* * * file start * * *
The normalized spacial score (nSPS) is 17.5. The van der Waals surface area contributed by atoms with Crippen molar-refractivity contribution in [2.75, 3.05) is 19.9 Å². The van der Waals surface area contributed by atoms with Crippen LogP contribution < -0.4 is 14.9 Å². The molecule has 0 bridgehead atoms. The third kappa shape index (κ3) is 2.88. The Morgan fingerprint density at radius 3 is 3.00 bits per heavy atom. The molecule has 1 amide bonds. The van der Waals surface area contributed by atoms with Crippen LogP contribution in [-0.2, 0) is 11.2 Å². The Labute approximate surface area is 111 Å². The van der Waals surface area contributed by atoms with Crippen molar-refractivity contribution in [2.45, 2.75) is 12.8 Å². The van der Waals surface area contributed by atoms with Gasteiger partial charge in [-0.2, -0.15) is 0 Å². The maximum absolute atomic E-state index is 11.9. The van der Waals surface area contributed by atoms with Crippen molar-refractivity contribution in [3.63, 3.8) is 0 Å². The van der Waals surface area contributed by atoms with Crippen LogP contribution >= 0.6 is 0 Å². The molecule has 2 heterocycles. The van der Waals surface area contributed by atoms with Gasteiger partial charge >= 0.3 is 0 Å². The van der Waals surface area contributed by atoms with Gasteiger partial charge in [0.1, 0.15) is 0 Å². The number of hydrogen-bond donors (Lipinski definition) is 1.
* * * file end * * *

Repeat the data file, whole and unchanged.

The normalized spacial score (nSPS) is 17.5. The van der Waals surface area contributed by atoms with Crippen molar-refractivity contribution in [2.75, 3.05) is 19.9 Å². The van der Waals surface area contributed by atoms with Crippen LogP contribution < -0.4 is 14.9 Å². The molecule has 0 bridgehead atoms. The third kappa shape index (κ3) is 2.88. The Morgan fingerprint density at radius 3 is 3.00 bits per heavy atom. The molecule has 1 amide bonds. The van der Waals surface area contributed by atoms with Crippen LogP contribution in [-0.2, 0) is 11.2 Å². The Labute approximate surface area is 111 Å². The van der Waals surface area contributed by atoms with Crippen molar-refractivity contribution in [2.45, 2.75) is 12.8 Å². The van der Waals surface area contributed by atoms with Gasteiger partial charge in [-0.2, -0.15) is 0 Å². The maximum absolute atomic E-state index is 11.9. The van der Waals surface area contributed by atoms with Crippen molar-refractivity contribution in [3.63, 3.8) is 0 Å². The van der Waals surface area contributed by atoms with Crippen LogP contribution >= 0.6 is 0 Å². The molecule has 2 heterocycles. The van der Waals surface area contributed by atoms with Gasteiger partial charge >= 0.3 is 0 Å². The van der Waals surface area contributed by atoms with Gasteiger partial charge in [0.1, 0.15) is 0 Å². The number of hydrogen-bond donors (Lipinski definition) is 1.